We still have a long way to go

The incident Feb. 26 at Morse High School — where a student brutally attacked another student because he was gay — highlights the need that we as a community move forward in the fight for inclusiveness. Our youth still face enormous challenges — even in our area — surrounding issues of orientation and gender identity.

According to the National School Climate Survey conducted by GLSEN in 2011, “Eighty-two percent of LGBT youth had problems during the previous year with bullying about sexual orientation,” while 64 percent and 44 percent felt unsafe at school due to sexual orientation or gender identity, respectively. Suicide rates are as much as eight times higher with the LGBT youth than other youth.

We cannot and must not stand back and ask them to handle it themselves. Often the bullying that goes on seems overlooked — in some cases even considered “asked for” because our LGBT youth do not “conform — due to the heterosexism and homophobia that is left unaddressed in the adult population of our communities.

It is our responsibility to reach out to these young people in their endeavor to change attitudes for the better. One way we can do this is to support their activities. One such event that is coming up is the San Diego “high school Pride,” taking place May 23, from 4 — 8:30 p.m., at Otay Ranch High School’s football field. High school students from around the county who show their student identification enter free. All others pay $4. Organized by students at San Diego’s High Tech High School, their mission is to bring unity, support, connectivity, and PRIDE to young people of San Diego’s LGBT community. Let them know you will be attending by visiting sandiegohighschoolpride.weebly.com.

As for South Bay Pride Art & Music Festival this Sept. 12, we have some exciting events to share. This week we opened up the application process to our artisans. As part of the continued support of the immense creativity of our community, South Bay Pride has lowered the price of a 10-by-10-foot space for artisans to $75. These booths will be on display from noon – 6 p.m. during the day of the festival. We are striving for 100 booths dedicated to handcrafted art and we want to highlight the talents of our youth artists from the local high schools and colleges.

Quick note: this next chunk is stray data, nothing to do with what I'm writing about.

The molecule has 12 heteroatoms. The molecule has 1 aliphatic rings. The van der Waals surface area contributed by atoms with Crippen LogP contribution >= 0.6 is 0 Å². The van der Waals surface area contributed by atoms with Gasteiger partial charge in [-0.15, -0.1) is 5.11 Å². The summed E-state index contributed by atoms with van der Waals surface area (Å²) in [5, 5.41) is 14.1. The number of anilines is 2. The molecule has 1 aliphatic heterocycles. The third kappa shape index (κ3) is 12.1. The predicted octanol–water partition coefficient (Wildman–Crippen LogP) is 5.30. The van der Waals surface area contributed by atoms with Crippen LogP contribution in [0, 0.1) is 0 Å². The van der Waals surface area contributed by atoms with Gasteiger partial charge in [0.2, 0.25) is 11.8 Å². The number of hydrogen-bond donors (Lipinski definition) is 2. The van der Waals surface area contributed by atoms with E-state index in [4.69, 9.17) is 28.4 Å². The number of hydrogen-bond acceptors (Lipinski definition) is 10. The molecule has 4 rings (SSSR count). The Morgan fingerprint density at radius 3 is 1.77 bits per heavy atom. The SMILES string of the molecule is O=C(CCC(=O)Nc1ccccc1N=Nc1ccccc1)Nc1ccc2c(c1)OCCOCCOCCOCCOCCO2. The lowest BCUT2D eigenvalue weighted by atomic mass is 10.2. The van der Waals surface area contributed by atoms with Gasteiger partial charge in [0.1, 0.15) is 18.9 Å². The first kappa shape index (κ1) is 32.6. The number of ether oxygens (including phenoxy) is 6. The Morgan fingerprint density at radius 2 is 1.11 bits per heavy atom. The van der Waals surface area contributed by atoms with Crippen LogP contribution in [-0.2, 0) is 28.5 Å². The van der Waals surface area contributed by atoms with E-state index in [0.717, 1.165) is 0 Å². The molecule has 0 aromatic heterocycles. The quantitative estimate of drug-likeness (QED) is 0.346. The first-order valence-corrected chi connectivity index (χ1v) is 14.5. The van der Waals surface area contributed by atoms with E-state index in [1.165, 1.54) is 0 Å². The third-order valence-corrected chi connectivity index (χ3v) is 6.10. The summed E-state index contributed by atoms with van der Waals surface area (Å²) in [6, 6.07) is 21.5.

This will be the fifth year that we have worked to expand the art component of this festival and the board is looking forward to making this a must-see for all that enjoy the amazing creativity and talent that surrounds us.

We are still recruiting people to assist for the planning stages. In particular, if you are good at WordPress and would like to help Sister Ida with the reorganization of the SouthBayPride.org website, send us an email at SouthBayAlliance@gmail.com.

In addition, we should open up the application process for bands, volunteers and vendor/exhibitors by April 1.

As always, South Bay Alliance is an all-volunteer 501(c)3 nonprofit organization that runs entirely on our donations and community support. Every little bit helps to keep this going and all donations are tax deductible. Please take a moment and donate what you can by visiting the SouthBayPride.org website and clicking donate. Corporate sponsors interested in supporting South Bay Pride should check out our partnership information on the website, or contact Joe Burke at jburke@southbaypride.org for this exciting way to reach out to the LGBT community and their allies with its diversity and incredible loyalty to those that support equality for all.

I hope to see everyone at the San Diego “high school Pride” on May 23, showing your support to our LGBT youth.

— Dae Elliott is a founding executive committee member and the current executive director of South Bay Alliance, a 501(c)3 nonprofit and organizer of the annual South Bay Pride Art & Music Festival. Contact her at southbayalliance@gmail.com.

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